With the state considering sweeping reductions in rooftop solar incentives for new users, advocates of the current program are warning the move would undercut the state’s drive to 100% clean energy and compromise other benefits of the homeowner panels.
But proponents of the changes — which include private electric companies as well as a prominent environmental group — argue that the incentives are unfairly paid for by non-solar customers, who often have lower incomes than those who buy solar units.
Thanks to the steadily declining cost of solar panels, users currently recoup the cost of their panels in three to five years, according to the California Public Utilities Commission. Their bills are subsidized, largely because they receive high rates for the surplus energy they sell back to the utilities for years after the panels have been paid off.
“A three- to five-year payback for something that lasts 30 years is like winning the lottery,” said Mohit Chhabra, an energy scientist with the Natural Resources Defense Council, an environmental advocacy group.
Chhabra is lead author of the council’s proposal to provide a better deal for non-solar users and to help more low-income homeowners afford the panels. Under that plan, new solar users served by Edison would pay off their panels in an average of nine years.
While that’s far less than the 17-year payback in the proposal submitted jointly by the state’s three large private electric companies, the council’s plan has drawn the ire of solar activists as well as other environmental groups that favor far more modest changes.
“The last thing we should be doing is disincentivizing rooftop solar,” said Laura Deehan, state director of Environment California. “Rooftop solar is among the best and fastest ways to generate clean power. California should be doing everything in its power to accelerate rooftop solar, not slow it down.”
In addition to helping California achieve its goal of using 100% clean energy by 2045, Deehan said rooftop solar decreases the need to build solar and wind farms on unspoiled open space. It also eases pressure on transmission lines, reduces utility infrastructure costs, and provides homeowners with self sufficiency during blackouts, she said.
The Public Utilities Commission is pursuing changes to California’s solar incentive system largely because of concerns over inequitable bills for non-solar customers. That premise is supported not only by the utilities but by a UC Berkeley study, by the Natural Resources Defense Council, by UC Irvine renewable energy expert Jack Brouwer, and others.
The utilities peg the annual cost shift from solar to non-solar customers at $3 billion. Using San Diego Gas & Electric as an example, they say it costs the average non-solar household more than $200 annually — a price differential that is growing each year. The Natural Resources Defense Council says that without the solar subsidies, SDG&E’s non-solar users’ bills would drop by 16%.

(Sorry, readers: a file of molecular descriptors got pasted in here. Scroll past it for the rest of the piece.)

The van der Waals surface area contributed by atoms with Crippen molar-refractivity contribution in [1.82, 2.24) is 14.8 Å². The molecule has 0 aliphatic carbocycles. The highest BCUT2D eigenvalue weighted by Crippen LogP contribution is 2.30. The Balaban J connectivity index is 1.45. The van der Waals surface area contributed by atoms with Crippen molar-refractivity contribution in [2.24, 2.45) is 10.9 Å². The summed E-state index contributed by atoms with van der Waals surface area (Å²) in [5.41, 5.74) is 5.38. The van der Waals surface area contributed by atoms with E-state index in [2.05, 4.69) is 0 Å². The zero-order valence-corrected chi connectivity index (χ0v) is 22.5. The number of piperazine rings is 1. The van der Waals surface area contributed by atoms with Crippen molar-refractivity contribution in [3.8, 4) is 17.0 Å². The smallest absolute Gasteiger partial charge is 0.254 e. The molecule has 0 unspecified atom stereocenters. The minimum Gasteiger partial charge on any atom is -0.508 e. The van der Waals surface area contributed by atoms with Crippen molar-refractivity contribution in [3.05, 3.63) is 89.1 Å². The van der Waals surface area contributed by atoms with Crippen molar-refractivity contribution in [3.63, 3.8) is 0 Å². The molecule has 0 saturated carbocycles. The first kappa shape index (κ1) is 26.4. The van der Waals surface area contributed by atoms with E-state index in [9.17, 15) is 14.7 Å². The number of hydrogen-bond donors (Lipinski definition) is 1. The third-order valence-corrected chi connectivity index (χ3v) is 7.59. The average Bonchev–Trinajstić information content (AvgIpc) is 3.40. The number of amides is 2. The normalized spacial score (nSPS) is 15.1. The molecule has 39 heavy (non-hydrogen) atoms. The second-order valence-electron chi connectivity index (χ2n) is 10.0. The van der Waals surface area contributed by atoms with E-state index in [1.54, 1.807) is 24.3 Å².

But Deehan and other opponents of a significant rollback to solar incentives take issue with the methodology, modeling, bias and findings of those reports. They point to a study released Thursday, July 22, by Local Solar for All, a coalition of solar panel providers and non-profit advocacy groups. That study says that continuing along current lines would result in a $120 billion savings to all ratepayers over the next 30 years.
“These savings are the result of generating electricity closer to where it is used, reducing the need for expensive transmission and distribution infrastructure like poles, wires and substations, as well as reducing how much bulk-scale power is needed to serve the state’s grid,” according to a statement by Local Solar for All that accompanied the study.
Solar credits threatened
The state’s rooftop solar program was instituted in 1995 and is attributed for building the momentum that has resulted in 1.2 million rooftop solar installations so far. But as the cost of those installations has steadily fallen, questions of social equity have grown.
The California Public Utilities Commission, which regulates Edison, SDG&E and Pacific Gas & Electric, is now reviewing 11 proposals — and follow-up briefs — submitted by groups ranging from the utilities to the solar industry to environmental groups. The commission’s stated goal is to provide more billing equity to non-solar customers while “providing sufficient bill savings to the prospective (solar) customer” to sustain growth of rooftop solar.
A commission vote on the proposed changes is expected by January.
Revisions will affect customers of those three private utilities. The mandates will not apply to cities with their own power departments, which include Los Angeles, Anaheim and Riverside. Also excluded are areas served by what’s known as community choice aggregation or community choice energy — local public agencies that make decisions about the purchase and distribution of energy provided by private utilities.
At the heart of the debate are credits given to solar owners for the surplus energy they sell to the statewide grid. The credit is currently the same price a customer pays when taking energy from the grid, roughly 25 cents per kilowatt hour with variances depending the utility company and other factors. In other words, for each kilowatt those customers send to the grid, they get one back at no additional charge.